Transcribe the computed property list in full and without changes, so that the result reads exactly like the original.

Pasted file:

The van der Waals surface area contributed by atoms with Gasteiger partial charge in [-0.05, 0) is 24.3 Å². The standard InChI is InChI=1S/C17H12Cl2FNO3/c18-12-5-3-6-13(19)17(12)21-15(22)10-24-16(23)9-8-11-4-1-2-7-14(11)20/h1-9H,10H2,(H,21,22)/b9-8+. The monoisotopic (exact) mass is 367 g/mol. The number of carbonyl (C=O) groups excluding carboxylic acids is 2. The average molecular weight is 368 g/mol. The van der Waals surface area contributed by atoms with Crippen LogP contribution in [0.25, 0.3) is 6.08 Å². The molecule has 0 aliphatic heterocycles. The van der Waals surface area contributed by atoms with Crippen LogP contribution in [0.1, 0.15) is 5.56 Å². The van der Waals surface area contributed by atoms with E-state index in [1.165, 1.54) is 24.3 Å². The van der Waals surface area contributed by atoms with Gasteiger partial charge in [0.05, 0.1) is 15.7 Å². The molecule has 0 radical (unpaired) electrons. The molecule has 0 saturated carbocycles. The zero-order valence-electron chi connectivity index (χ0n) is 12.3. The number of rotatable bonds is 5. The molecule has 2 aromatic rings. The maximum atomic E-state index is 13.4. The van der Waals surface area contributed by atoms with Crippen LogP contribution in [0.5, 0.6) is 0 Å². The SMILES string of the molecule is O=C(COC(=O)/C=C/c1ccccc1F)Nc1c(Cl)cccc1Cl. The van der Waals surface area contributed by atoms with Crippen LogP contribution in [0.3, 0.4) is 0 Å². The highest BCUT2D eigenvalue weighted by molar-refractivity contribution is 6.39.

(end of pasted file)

The van der Waals surface area contributed by atoms with Gasteiger partial charge in [-0.05, 0) is 24.3 Å². The standard InChI is InChI=1S/C17H12Cl2FNO3/c18-12-5-3-6-13(19)17(12)21-15(22)10-24-16(23)9-8-11-4-1-2-7-14(11)20/h1-9H,10H2,(H,21,22)/b9-8+. The monoisotopic (exact) mass is 367 g/mol. The number of carbonyl (C=O) groups excluding carboxylic acids is 2. The average molecular weight is 368 g/mol. The van der Waals surface area contributed by atoms with Crippen LogP contribution in [0.25, 0.3) is 6.08 Å². The molecule has 0 aliphatic heterocycles. The van der Waals surface area contributed by atoms with Crippen LogP contribution in [0.1, 0.15) is 5.56 Å². The van der Waals surface area contributed by atoms with E-state index in [1.165, 1.54) is 24.3 Å². The van der Waals surface area contributed by atoms with Gasteiger partial charge in [0.05, 0.1) is 15.7 Å². The molecule has 0 radical (unpaired) electrons. The molecule has 0 saturated carbocycles. The zero-order valence-electron chi connectivity index (χ0n) is 12.3. The number of rotatable bonds is 5. The molecule has 2 aromatic rings. The maximum atomic E-state index is 13.4. The van der Waals surface area contributed by atoms with Crippen LogP contribution in [0.5, 0.6) is 0 Å². The SMILES string of the molecule is O=C(COC(=O)/C=C/c1ccccc1F)Nc1c(Cl)cccc1Cl. The van der Waals surface area contributed by atoms with Crippen LogP contribution in [0.3, 0.4) is 0 Å². The highest BCUT2D eigenvalue weighted by molar-refractivity contribution is 6.39.